Unfinished business from WW II: Recognizing PFC George Fox, An Alaska Native who died in combat
The story of George Fox is both a history lesson and the story of a forgotten soldier. Recognition for this Alaska Native soldier comes almost 80 years after he died in action in World War II.
His name was recently added to the World War II fallen soldier monument on the downtown Anchorage park strip on 9th Avenue, just in time for Memorial Day.
Fox was born in 1920 and grew up Unga, in what today is a ghost village in the Shumagin Islands in the Aleutian chain. When Fox signed up for the US Army, fewer than 200 people lived there. The year was 1941, just after the bombing of Pearl Harbor.
The last his family heard from him was in a letter to his father, dated May 17, 1944, sent from Italy. The soldier did say he was finally seeing a little action but downplayed the dangers and told his family not to worry. Instead, he asked about salmon prices and wrote, “I sure would like to be fishing again. This makes three seasons that I’ve missed.”
Two weeks later, Fox died near Anzio Beach. Michael Livingston says he was part of a bloody campaign in which Allied Forces lost 800 soldiers a day.
“He was literally fighting the Nazis,” Livingston said. “A bomb exploded near him.”
Livingston has spent a decade navigating government bureaucracies to win recognition for PFC George Fox’s service. While working on a genealogical research project, Livingston discovered that Fox was the only Unangax̂, or Aleut, to die in that war.
Livingston doesn’t know why the military overlooked Fox’s service.
“It was fairly common for Alaska Native soldiers to be overlooked in their service and in their sacrifices,” he said.
But as a fellow Unangan, Livingston says Fox’s death has cultural significance. Throughout history, he says, the Unangax̂ have elevated warriors killed while defending their villages by composing songs and dances in their honor.
Livingston’s research eventually led him to discover that Fox had initially been buried in Italy, but his remains were later sent to Unalaska, where he was buried in an unmarked grave on a rocky hillside next to his mother.
Livingston later located the spot, after hearing that a childhood friend of Fox’s, Gertrude Svarny, had placed an American flag there every Memorial Day. By then, the grave was barely recognizable, covered in bushes.
“Eighty years is really a long time for unfinished business. Private George Fox should have been recognized in 1944 after he was killed in action,” Livingston said.
Last year, a military headstone went up on Fox’s grave in Unalaska, followed by a ceremony with full military honors.
Livingston credits Alaska Sen. Dan Sullivan for his help in getting the military bureaucracy to correct its oversight of Fox, an effort that he says has taken years and years of work.
Fox’s surviving family members say they are grateful for the efforts to secure his place in history. Robert Kuntz says after his great uncle, George Fox, went off to war in 1941, Japanese fighters bombed Dutch Harbor and attacked other islands in the Aleutian chain. He says much in the way George Fox was the forgotten soldier, the battles fought in the Aleutians were the forgotten war.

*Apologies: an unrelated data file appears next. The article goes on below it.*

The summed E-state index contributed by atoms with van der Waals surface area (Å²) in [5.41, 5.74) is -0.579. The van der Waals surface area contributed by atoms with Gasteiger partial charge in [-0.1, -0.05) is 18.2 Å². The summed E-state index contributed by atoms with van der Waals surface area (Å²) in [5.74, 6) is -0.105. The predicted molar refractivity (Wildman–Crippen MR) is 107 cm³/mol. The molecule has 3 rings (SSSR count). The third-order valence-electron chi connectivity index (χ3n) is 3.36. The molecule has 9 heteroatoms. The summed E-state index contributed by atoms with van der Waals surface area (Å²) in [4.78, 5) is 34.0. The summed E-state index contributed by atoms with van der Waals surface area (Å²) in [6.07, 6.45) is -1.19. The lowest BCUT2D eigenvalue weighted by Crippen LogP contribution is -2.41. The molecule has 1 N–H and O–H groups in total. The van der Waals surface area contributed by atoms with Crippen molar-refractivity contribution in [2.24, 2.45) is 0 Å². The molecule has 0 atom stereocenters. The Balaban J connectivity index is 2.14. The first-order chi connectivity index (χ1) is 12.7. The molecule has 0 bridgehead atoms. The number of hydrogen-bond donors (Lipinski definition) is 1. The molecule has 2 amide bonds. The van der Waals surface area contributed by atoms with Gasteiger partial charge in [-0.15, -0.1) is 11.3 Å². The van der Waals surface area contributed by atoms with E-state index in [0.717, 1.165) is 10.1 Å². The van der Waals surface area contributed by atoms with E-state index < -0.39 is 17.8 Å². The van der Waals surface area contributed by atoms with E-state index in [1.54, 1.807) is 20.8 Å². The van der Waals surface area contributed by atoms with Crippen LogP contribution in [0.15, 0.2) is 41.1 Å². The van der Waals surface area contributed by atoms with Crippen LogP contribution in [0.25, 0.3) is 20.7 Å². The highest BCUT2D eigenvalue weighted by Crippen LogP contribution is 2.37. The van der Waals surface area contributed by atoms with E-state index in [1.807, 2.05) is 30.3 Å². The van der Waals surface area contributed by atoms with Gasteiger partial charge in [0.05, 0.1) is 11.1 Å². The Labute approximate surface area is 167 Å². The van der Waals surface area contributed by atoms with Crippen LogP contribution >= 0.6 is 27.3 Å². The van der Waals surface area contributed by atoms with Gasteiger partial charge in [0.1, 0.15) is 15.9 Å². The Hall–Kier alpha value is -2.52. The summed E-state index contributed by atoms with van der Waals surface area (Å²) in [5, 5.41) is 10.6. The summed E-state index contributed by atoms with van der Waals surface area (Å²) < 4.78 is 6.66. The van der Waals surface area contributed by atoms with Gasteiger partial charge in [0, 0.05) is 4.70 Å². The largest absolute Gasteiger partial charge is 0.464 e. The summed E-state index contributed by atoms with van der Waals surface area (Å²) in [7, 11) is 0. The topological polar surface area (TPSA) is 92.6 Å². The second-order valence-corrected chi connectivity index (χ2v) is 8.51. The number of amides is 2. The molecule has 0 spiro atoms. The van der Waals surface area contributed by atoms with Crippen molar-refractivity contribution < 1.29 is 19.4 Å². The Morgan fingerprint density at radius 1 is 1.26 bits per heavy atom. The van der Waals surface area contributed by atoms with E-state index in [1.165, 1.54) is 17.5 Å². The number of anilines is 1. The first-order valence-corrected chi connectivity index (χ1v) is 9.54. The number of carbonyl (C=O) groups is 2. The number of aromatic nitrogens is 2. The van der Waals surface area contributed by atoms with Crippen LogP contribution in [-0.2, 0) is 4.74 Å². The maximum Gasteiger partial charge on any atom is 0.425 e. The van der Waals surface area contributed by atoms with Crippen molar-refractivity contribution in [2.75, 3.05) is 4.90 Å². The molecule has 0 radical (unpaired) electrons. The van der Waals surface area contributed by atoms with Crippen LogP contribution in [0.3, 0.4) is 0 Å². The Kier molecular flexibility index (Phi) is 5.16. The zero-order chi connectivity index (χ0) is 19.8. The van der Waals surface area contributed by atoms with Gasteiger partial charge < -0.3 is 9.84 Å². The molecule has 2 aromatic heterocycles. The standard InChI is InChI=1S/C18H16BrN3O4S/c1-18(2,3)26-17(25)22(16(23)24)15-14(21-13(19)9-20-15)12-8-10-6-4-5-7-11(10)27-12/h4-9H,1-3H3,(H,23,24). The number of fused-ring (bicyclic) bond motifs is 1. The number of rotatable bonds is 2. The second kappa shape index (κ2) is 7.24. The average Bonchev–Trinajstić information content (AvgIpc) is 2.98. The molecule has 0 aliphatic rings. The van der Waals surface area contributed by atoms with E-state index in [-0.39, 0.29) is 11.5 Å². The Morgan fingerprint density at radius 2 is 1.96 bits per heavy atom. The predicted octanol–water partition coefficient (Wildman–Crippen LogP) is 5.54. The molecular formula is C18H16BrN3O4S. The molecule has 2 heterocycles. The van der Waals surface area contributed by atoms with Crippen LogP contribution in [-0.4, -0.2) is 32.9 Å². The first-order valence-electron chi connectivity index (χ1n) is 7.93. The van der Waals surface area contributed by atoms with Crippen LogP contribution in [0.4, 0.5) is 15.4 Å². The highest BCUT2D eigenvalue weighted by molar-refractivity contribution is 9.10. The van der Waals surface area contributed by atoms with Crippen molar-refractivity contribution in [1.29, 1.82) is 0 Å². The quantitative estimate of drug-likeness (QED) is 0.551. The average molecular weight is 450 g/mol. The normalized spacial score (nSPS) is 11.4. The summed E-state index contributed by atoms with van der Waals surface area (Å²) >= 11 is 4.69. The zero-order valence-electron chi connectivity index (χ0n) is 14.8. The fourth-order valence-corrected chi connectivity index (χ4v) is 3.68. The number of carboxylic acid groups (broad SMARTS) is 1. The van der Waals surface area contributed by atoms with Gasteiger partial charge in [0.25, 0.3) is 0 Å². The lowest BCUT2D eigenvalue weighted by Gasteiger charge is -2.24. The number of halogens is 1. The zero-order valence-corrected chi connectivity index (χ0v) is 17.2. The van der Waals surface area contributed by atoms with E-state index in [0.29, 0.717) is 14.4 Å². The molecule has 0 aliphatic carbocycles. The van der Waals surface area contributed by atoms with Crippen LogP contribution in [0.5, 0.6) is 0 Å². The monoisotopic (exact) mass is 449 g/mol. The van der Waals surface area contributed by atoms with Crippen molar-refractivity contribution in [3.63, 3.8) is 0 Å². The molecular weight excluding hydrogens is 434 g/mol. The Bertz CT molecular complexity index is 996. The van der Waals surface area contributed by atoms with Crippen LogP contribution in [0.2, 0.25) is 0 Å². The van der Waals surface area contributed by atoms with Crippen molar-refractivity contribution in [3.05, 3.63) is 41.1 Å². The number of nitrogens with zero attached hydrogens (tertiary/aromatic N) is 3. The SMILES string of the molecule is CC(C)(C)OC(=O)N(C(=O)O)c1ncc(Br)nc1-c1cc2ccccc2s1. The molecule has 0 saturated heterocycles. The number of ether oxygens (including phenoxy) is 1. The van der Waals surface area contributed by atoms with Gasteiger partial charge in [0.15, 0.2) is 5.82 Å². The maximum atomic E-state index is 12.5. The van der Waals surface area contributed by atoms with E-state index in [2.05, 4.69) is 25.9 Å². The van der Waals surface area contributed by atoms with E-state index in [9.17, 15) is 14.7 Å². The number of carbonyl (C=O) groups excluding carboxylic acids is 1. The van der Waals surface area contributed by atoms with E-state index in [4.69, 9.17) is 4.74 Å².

“I don’t think the nation thought it was as important,” said Kuntz. “We weren’t a state then, but it was American soil. It’s history.”
Kuntz says it is also history that directly affected his family, who were scattered from Wrangell to Seattle to California, after the US military forcibly evacuated nine Aleutian villages, due to the threat of Japanese invasion. He says a few family members wound up in orphanages.
Kuntz says Fox’s last letter to his father in 1941 had little sign of the coming upheaval. There’s a mention of Kuntz’s mother and an aunt, who planned to leave the island to go to school in the fall – and a reference to a letter from Fox’s Aunt Mae, who wrote “things are very quiet up here” but also noted there were also “a lot of changes.”
Documenting how these changes unfolded and the impact of World War II on the Unangax̂ has become almost a calling to Michael Livingston. He is now working to have a Purple Heart awarded to Fox, posthumously.
But for now, he takes satisfaction in this year’s effort to have PFC George Fox’s name added to the fallen soldier’s memorial in Anchorage
“This is the first time that, since this wall was erected, that a new name has been added,” Livingston said.
It’s now at the bottom of a list of about 120 Alaskans. When Livingston went to check out the work, he took some impressions of the engraving on the monument.
As he rubbed a black crayon against a white paper, he said, “It’s neat to see George Fox’s name come through the rubbing.”
Livingston calls it a metaphor for how Fox’s sacrifice, once forgotten, is now finally coming into focus.
Livingston spoke at the Memorial Day service at the Anchorage Park Strip. Here's a copy of his speech.